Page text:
Memories of Margaret Thomson

Memories of Margaret Thomson

Arthur Pickering remembers a beloved stalwart of Sydney community musical theatre.

The last show at the old Capitol Theatre, and the first Bankstown Theatrical Society show I saw, was Brigadoon in 1969. This was also the first time I saw a performance by the unforgettable Margaret Thomson. Little did I realize that over the next fifty years Margaret would often reappear in my life, both as a performer and as a dear friend.

Margaret was a strong clear soprano with fantastic diction. She could hit the high notes and belt with the best of them. Without the assistance of microphones you could hear her at the back of the theatre, but wherever you sat you could hear her in your heart. She had something special that could thrill you and she loved to sing more than any other performer I have ever met. Not just a singer, she could act and had a wonderful way of pulling at your heartstrings.  As the mist enveloped Brigadoon and she sobbed, “Oh Tommy, ‘tis the end of our day,” it literally took my breath away.  To this day when I play the old LP recording which was made of the performance I experience the same reaction.

The Merry Widow held a special place for Margaret and her first role with the society was as the second lead, Valencienne. She went on to play the Widow in subsequent productions with great success.  June Bronhill once told Margaret that her version of ‘Vilia’ was better than her own. I had to hear this from a family member as Margaret was not one to brag.

Offers to become professional were rejected by Margaret, who remained content with her senior position for a most unexpected employer, a motorbike retailer - a position she enjoyed until her retirement. 

For thirty three shows from Oklahoma! in 1959 through to the mid seventies Margaret held the title of ‘Bankstown’s Leading Lady’. Seizing the title from this tall poppy became difficult for aspiring up and comers. They could not deny her talent and dedication and always credited the quality of her performance, the following she had in the community, and the respect she showed to every member of the company.  Margaret may have had competitors for roles but she did not have enemies. This is simply because she was ethical and nice. I never heard Margaret utter a nasty word about anyone.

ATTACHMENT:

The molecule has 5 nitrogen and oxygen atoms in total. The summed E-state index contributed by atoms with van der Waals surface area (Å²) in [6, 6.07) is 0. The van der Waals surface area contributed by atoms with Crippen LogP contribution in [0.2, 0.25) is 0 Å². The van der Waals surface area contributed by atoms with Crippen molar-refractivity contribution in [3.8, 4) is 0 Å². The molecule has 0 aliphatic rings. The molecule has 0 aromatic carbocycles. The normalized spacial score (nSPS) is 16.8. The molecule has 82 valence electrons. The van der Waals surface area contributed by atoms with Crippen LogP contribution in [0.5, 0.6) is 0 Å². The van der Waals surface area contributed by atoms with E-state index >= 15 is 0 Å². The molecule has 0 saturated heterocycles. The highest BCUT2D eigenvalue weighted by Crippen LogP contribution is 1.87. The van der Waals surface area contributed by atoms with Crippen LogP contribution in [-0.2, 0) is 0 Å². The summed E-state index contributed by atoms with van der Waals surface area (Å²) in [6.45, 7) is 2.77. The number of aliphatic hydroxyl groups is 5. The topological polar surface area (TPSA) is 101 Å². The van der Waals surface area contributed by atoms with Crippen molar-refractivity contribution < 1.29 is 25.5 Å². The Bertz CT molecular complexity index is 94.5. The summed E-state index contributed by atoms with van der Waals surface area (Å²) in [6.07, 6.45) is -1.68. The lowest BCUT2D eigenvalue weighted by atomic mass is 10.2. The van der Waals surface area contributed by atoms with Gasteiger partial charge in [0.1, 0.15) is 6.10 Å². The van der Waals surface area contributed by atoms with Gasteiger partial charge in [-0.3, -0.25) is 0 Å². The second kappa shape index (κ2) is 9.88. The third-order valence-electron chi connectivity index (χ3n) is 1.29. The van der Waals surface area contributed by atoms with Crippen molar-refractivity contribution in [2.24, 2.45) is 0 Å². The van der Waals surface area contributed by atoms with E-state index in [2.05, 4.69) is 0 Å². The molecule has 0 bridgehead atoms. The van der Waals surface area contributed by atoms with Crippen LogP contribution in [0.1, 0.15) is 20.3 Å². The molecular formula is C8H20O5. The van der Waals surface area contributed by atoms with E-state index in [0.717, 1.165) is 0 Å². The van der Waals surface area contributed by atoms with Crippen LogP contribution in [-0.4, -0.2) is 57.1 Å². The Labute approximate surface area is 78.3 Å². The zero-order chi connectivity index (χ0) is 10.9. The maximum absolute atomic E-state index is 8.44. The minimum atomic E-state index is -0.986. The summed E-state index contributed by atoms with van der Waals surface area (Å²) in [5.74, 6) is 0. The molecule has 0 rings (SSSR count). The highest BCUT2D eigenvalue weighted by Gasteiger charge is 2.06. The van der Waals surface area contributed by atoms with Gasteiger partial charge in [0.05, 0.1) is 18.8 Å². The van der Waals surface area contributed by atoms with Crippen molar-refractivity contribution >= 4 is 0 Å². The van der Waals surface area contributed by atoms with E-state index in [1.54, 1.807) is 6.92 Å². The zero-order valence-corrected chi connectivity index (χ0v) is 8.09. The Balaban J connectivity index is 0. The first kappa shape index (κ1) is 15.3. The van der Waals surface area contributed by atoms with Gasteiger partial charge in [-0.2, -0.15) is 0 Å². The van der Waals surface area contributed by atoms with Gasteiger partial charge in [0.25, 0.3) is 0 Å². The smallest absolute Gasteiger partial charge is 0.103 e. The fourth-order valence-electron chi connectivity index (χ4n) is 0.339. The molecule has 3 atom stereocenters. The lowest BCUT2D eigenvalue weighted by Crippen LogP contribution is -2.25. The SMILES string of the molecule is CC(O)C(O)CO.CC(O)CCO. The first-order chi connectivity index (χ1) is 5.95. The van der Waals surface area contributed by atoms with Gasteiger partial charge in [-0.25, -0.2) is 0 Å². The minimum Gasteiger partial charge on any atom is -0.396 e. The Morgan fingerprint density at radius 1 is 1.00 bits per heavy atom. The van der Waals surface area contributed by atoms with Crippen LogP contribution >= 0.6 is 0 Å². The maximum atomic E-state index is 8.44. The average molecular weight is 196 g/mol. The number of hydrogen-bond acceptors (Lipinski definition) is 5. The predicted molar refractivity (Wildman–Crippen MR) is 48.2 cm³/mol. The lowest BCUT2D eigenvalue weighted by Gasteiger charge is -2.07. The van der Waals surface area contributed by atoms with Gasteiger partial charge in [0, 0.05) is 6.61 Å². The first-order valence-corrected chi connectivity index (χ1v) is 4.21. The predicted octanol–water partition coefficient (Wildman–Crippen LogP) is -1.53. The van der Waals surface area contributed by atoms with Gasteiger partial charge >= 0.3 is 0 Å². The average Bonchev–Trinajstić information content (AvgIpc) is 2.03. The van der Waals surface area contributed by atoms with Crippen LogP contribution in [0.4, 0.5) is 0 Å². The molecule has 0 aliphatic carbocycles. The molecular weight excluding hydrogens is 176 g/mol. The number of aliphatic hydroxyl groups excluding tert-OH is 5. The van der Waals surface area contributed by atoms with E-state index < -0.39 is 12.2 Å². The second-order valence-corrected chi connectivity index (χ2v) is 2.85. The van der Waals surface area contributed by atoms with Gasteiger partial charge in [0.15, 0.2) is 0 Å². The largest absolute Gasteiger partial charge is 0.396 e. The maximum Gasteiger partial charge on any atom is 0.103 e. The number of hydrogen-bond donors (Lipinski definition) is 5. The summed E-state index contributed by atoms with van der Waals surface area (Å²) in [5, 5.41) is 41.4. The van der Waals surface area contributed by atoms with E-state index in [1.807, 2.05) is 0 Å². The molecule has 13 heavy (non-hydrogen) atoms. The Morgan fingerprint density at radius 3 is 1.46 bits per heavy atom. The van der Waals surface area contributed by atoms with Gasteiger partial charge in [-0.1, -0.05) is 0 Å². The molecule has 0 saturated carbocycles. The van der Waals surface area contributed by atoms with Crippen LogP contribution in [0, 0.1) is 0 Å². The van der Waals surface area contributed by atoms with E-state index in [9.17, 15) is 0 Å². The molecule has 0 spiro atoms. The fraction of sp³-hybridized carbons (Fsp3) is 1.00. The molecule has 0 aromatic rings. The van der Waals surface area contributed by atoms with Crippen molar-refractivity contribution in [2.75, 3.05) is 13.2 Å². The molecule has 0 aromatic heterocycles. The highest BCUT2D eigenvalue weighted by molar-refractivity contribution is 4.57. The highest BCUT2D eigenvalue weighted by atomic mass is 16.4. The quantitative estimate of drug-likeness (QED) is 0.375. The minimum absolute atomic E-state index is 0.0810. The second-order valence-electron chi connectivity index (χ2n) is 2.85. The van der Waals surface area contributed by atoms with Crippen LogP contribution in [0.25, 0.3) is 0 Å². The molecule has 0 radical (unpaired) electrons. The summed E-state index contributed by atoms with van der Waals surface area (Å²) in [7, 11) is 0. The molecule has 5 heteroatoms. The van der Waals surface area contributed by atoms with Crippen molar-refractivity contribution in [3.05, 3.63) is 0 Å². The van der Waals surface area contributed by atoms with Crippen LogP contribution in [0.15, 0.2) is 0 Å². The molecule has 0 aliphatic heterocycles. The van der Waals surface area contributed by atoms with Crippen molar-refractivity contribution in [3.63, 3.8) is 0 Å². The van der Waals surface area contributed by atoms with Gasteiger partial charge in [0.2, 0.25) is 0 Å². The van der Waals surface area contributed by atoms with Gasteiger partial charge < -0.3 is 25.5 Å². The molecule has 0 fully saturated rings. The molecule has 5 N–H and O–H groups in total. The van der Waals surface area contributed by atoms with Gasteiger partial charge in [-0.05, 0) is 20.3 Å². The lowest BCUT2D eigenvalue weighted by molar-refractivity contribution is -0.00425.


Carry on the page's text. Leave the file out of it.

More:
In 1973 it was my great honour to work closely with Margaret in Camelot, the show that opened the Bankstown Town Hall.  I was young and inexperienced but did my best to be a worthy King opposite her.  We shared a duet, ‘What do the Simple Folk Do’. In it we had to whistle. Wouldn’t you know it, she could whistle, I could not.

Bankstown Theatrical Society (now Bankstown Theatre Company) was Margaret’s home but over the years she also performed for Rockdale Musical Society, Hurstville Musical Society and Strathfield Light Opera Company.

In 2006 it struck me that there were few as important in the history of Bankstown as Margaret Thomson.  Something, I thought, had to be organized to display her talent, celebrate her history and hopefully show the younger generation how it’s done. Margaret had not appeared in a show for the company for many years and was considered to be ‘getting on’ but still she performed as principal artist with several different groups entertaining at nursing homes, and the like. Margaret had never stopped taking regular singing lessons and was as strong as ever.

I spoke to Bankstown and asked if I wrote a musical revue for Margaret about her time with the company would they produce it.  They agreed and Love Notes was performed to two packed houses at the Olympic Parade Theatre in April 2007. I chose the title from Rose Marie’s ‘Indian Love Call’. ‘So echoes of sweet Love Notes gently fall....’     Margaret was on top of her game and her performance was everything you would expect. At the finale the audience stood and cheered, they reached out, literally grabbed hold and wouldn’t let her go. Eventually they brought up the house lights. The crowd, still milling around her, treated her like a rock star. This sounds like hyperbole but it isn’t, I have it on video. I now know that at the time this powerhouse was in her mid seventies.

After Love Notes Margaret appeared in a play, Eyes Down (2008) at the Olympic Parade Theatre and again at the Town Hall in our 2009 musical revue, The Best of Times, which celebrated 70 years of Bankstown Theatrical Society shows.

Sadly Margaret was ill for her last few years and passed away in July 2020.  She went peacefully and will be missed by everyone who really knew her. She will always hold a special place in my memory and in the hearts of all of my family.

Pandemic regulations kept the crowds from her funeral, but we few who were able to attend stood and applauded as the strains of her beloved ‘Vilia’ echoed her sweet love notes.

Vale Margaret.

Images: Margaret in the title role of Mame (with Rickard Roach) in 1975, in the title role in Hello, Dolly! in 1974 and in Eyes Down in 2008.

To keep up with the latest news and reviews at Stage Whispers, click here to like us on Facebook, or follow us on Twitter.